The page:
Like any form of exercise, good walking requires refueling. When it comes to the nutrients you need to power you through your walking exercise, nutritionists recommend feeding a little differently than you would on a run or other high-intensity trek. We spoke to registered dietitian Megen Erwine, RD of Let’s Get Checked to get the scoop on what makes the perfect pre-walk snack. Even better, it can be boiled down into a three-ingredient walking juice recipe that couldn’t be simpler, and it’s on the cusp of becoming the new staple.
How much do you need to eat to fuel your walking exercise?
As with any exercise, fueling and recovery afterward largely depend on the intensity of the activity. There is a very wide range of hiking trails to take, from a leisurely stroll for a coffee to a more rigorous and lively jaunt. For slow, short walks, you probably don’t need a lot of extra fuel other than your usual meals and snacks.
“Always remember that your daily eating habits will outweigh any pre- or post-workout fuel,” says Irwin. To her point, focusing on properly refueling for energy expenditures in daily life will prepare you for afternoon walks as well as for your morning meeting, midnight childcare, or whatever else is thrown your way. Irwin recommends “focusing on hydration and balanced meals and snacks that contain complex carbohydrates, lean protein, and healthy fats.” You’ll also want to support your gut health by eating probiotic-rich foods like yogurt and sauerkraut so you don’t have to fight the urge to go to the bathroom when you’re miles from home.
As for the long, power-like walk, Erwin says you probably don’t need it very Lots of extra fuel, depending on your goals. Since walking requires less energy than high-intensity activities like running or HIIT, you probably don’t need to lose sleep due to loading carbs before your dog’s walk, whether or not for an extended period of time. However, it is important to ensure that you eat a proper meal before a low-intensity exercise such as walking, especially if it is on the longer side. Erwine recommends “planning to eat a balanced meal 90 minutes before your workout.” “The timing will allow the food you consume to be digested and converted into energy.”
You’ll also avoid feeling sick by giving yourself a chance to digest before exercising. If you haven’t eaten a meal within that time frame and are about to go out, Irwin recommends eating a small carbohydrate snack before you go. “A piece of fruit is a great example,” she says.
Hydration is key too
What you drink is just as important as what you eat before a workout. After all, staying properly hydrated essentially helps your body perform all its essential functions, in addition to avoiding headaches, constipation, fatigue and mood swings.
Many factors affect how much water you need, including your age, activity level, and general health, but Irwin recommends general guidelines for fluid intake of around 72 ounces per day for women and 100 ounces for men. If you exercise intensely, you will need to add more water to counteract the sweat and the increased fluids need to expend energy (and yes, water is important in winter too!).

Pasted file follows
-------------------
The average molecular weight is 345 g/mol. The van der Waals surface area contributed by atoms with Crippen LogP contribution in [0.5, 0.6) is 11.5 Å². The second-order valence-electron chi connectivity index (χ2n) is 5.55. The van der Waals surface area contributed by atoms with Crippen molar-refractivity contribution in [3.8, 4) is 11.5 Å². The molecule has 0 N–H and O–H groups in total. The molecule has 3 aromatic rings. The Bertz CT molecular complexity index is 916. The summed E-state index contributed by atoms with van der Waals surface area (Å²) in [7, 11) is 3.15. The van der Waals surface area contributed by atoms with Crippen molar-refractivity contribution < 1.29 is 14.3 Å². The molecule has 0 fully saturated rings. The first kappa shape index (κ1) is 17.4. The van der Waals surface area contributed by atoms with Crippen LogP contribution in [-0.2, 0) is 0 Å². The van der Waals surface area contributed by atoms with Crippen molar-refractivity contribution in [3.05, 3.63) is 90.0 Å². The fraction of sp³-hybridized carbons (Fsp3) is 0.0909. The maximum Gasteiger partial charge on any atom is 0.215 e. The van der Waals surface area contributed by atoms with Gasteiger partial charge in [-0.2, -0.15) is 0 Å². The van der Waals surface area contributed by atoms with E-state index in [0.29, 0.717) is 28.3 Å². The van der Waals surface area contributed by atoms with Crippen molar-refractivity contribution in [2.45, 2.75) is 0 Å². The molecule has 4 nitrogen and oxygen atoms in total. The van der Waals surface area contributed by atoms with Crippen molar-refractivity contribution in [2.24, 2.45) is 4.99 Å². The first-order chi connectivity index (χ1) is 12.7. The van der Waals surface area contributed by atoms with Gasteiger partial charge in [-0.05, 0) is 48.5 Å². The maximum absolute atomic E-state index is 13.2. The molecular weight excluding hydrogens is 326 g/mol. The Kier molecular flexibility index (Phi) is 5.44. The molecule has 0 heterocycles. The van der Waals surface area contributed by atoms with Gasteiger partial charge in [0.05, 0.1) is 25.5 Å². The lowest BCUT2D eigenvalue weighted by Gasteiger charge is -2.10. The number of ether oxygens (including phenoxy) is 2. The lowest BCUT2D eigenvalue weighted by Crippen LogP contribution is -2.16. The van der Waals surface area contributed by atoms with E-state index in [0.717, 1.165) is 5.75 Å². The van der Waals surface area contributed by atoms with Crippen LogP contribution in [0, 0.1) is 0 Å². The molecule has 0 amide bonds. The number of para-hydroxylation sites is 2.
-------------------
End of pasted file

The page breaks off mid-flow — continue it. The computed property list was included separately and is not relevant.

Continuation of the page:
In general, you should listen for thirst signals in your body and drink before, during, and after exercise. That balanced meal you eat an hour and a half before you walk? Irwin says be sure to include 16 ounces of water to keep you hydrated for your activity. Don’t forget your water bottle so you can drink on the go and avoid getting dehydrated, too. BTW, Irwin says there’s no need for sports drinks for low- to moderate-intensity workouts — water replenishes fluids pretty well. For extra credit, though, include one of these electrolyte-rich foods in your meal before your walk.
The perfect fruit smoothie recipe while walking
If you’re looking for a quick, healthy snack or small meal to prepare before a walk, juice is an easy-to-digest way to stimulate your workout. It’s also easy to keep all the ingredients you need close at hand so you don’t get lost at the last minute. When designing your ideal smoothie, Irwin says you should be sure to include all three macronutrients — carbohydrates, proteins, and fats — to achieve a balanced meal.
In this case, that comes in the form of bananas, Greek yogurt, and nut butter. She recommends “simply mixing frozen bananas together to provide complex carbohydrates, a cup of plain fat-free Greek yogurt for protein, and a tablespoon of nut butter for healthy fats.” If you don’t eat dairy, go for soy milk or one of the high-protein plant-based yogurts on the market, such as Kite Hill’s almond-based high-protein yogurt.
You can play with this simple formula to match your preferences and what you have. Not into bananas? Add another frozen fruit. Did your kids or roommates eat nut butter without your knowledge? Add flaxseeds or avocados to get those fats. Simply press a mix and you’re ready to roam the streets, the treadmill, the beach, or wherever your walk takes you.
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